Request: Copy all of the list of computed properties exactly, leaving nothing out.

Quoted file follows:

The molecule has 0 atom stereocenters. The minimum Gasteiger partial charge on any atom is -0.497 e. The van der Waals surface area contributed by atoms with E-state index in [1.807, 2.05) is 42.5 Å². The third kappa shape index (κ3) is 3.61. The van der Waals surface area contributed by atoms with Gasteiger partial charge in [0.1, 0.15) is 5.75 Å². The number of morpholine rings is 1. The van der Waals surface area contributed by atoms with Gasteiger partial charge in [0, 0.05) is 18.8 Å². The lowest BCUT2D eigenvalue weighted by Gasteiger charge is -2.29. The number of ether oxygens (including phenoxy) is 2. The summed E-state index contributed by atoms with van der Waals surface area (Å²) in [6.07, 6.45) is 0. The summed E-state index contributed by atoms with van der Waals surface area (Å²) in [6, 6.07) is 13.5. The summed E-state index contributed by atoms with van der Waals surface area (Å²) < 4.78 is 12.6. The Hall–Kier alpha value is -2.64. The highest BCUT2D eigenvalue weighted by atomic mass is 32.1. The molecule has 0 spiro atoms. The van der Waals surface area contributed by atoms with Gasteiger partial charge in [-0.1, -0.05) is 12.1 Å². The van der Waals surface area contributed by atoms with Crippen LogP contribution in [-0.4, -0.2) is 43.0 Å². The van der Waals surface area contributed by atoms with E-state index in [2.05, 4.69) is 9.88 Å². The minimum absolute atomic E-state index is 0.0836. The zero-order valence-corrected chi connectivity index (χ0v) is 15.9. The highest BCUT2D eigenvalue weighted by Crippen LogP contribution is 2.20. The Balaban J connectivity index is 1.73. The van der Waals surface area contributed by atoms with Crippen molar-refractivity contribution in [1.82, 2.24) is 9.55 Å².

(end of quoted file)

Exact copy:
The molecule has 0 atom stereocenters. The minimum Gasteiger partial charge on any atom is -0.497 e. The van der Waals surface area contributed by atoms with E-state index in [1.807, 2.05) is 42.5 Å². The third kappa shape index (κ3) is 3.61. The van der Waals surface area contributed by atoms with Gasteiger partial charge in [0.1, 0.15) is 5.75 Å². The number of morpholine rings is 1. The van der Waals surface area contributed by atoms with Gasteiger partial charge in [0, 0.05) is 18.8 Å². The lowest BCUT2D eigenvalue weighted by Gasteiger charge is -2.29. The number of ether oxygens (including phenoxy) is 2. The summed E-state index contributed by atoms with van der Waals surface area (Å²) in [6.07, 6.45) is 0. The summed E-state index contributed by atoms with van der Waals surface area (Å²) in [6, 6.07) is 13.5. The summed E-state index contributed by atoms with van der Waals surface area (Å²) < 4.78 is 12.6. The Hall–Kier alpha value is -2.64. The highest BCUT2D eigenvalue weighted by atomic mass is 32.1. The molecule has 0 spiro atoms. The van der Waals surface area contributed by atoms with Gasteiger partial charge in [-0.1, -0.05) is 12.1 Å². The van der Waals surface area contributed by atoms with Crippen LogP contribution in [-0.4, -0.2) is 43.0 Å². The van der Waals surface area contributed by atoms with E-state index in [2.05, 4.69) is 9.88 Å². The minimum absolute atomic E-state index is 0.0836. The zero-order valence-corrected chi connectivity index (χ0v) is 15.9. The highest BCUT2D eigenvalue weighted by Crippen LogP contribution is 2.20. The Balaban J connectivity index is 1.73. The van der Waals surface area contributed by atoms with Crippen molar-refractivity contribution in [1.82, 2.24) is 9.55 Å².